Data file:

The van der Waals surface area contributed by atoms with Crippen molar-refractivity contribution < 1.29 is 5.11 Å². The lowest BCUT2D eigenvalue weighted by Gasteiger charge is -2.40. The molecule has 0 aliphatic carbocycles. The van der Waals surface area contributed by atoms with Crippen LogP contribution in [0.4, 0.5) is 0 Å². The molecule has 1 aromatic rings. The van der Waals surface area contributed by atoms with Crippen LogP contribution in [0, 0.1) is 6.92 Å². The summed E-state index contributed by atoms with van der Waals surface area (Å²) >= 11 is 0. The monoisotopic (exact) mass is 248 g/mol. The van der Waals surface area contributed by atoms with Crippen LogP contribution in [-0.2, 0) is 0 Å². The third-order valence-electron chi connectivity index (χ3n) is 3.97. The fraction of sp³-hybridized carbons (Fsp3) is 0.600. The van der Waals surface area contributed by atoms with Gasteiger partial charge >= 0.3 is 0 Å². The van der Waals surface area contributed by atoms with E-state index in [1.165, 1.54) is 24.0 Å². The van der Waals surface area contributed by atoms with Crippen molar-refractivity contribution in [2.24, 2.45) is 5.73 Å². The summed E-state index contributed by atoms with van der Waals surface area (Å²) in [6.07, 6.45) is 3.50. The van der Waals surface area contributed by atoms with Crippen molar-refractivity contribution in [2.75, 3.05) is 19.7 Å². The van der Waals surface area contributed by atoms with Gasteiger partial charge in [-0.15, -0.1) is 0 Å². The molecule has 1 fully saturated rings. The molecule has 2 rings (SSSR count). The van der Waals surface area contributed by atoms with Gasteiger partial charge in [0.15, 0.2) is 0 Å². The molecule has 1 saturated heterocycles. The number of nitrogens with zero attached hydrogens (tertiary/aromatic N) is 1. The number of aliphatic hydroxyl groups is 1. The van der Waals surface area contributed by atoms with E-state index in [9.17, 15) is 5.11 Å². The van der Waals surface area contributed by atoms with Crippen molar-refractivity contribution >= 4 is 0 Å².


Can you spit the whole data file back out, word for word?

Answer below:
The van der Waals surface area contributed by atoms with Crippen molar-refractivity contribution < 1.29 is 5.11 Å². The lowest BCUT2D eigenvalue weighted by Gasteiger charge is -2.40. The molecule has 0 aliphatic carbocycles. The van der Waals surface area contributed by atoms with Crippen LogP contribution in [0.4, 0.5) is 0 Å². The molecule has 1 aromatic rings. The van der Waals surface area contributed by atoms with Crippen LogP contribution in [0, 0.1) is 6.92 Å². The summed E-state index contributed by atoms with van der Waals surface area (Å²) >= 11 is 0. The monoisotopic (exact) mass is 248 g/mol. The van der Waals surface area contributed by atoms with Crippen LogP contribution in [-0.2, 0) is 0 Å². The third-order valence-electron chi connectivity index (χ3n) is 3.97. The fraction of sp³-hybridized carbons (Fsp3) is 0.600. The van der Waals surface area contributed by atoms with Gasteiger partial charge >= 0.3 is 0 Å². The van der Waals surface area contributed by atoms with E-state index in [1.165, 1.54) is 24.0 Å². The van der Waals surface area contributed by atoms with Crippen molar-refractivity contribution in [2.24, 2.45) is 5.73 Å². The summed E-state index contributed by atoms with van der Waals surface area (Å²) in [6.07, 6.45) is 3.50. The van der Waals surface area contributed by atoms with Crippen molar-refractivity contribution in [2.75, 3.05) is 19.7 Å². The van der Waals surface area contributed by atoms with Gasteiger partial charge in [-0.15, -0.1) is 0 Å². The molecule has 1 fully saturated rings. The molecule has 2 rings (SSSR count). The van der Waals surface area contributed by atoms with Gasteiger partial charge in [0.15, 0.2) is 0 Å². The molecule has 1 saturated heterocycles. The number of nitrogens with zero attached hydrogens (tertiary/aromatic N) is 1. The number of aliphatic hydroxyl groups is 1. The van der Waals surface area contributed by atoms with E-state index in [9.17, 15) is 5.11 Å². The van der Waals surface area contributed by atoms with Crippen molar-refractivity contribution >= 4 is 0 Å².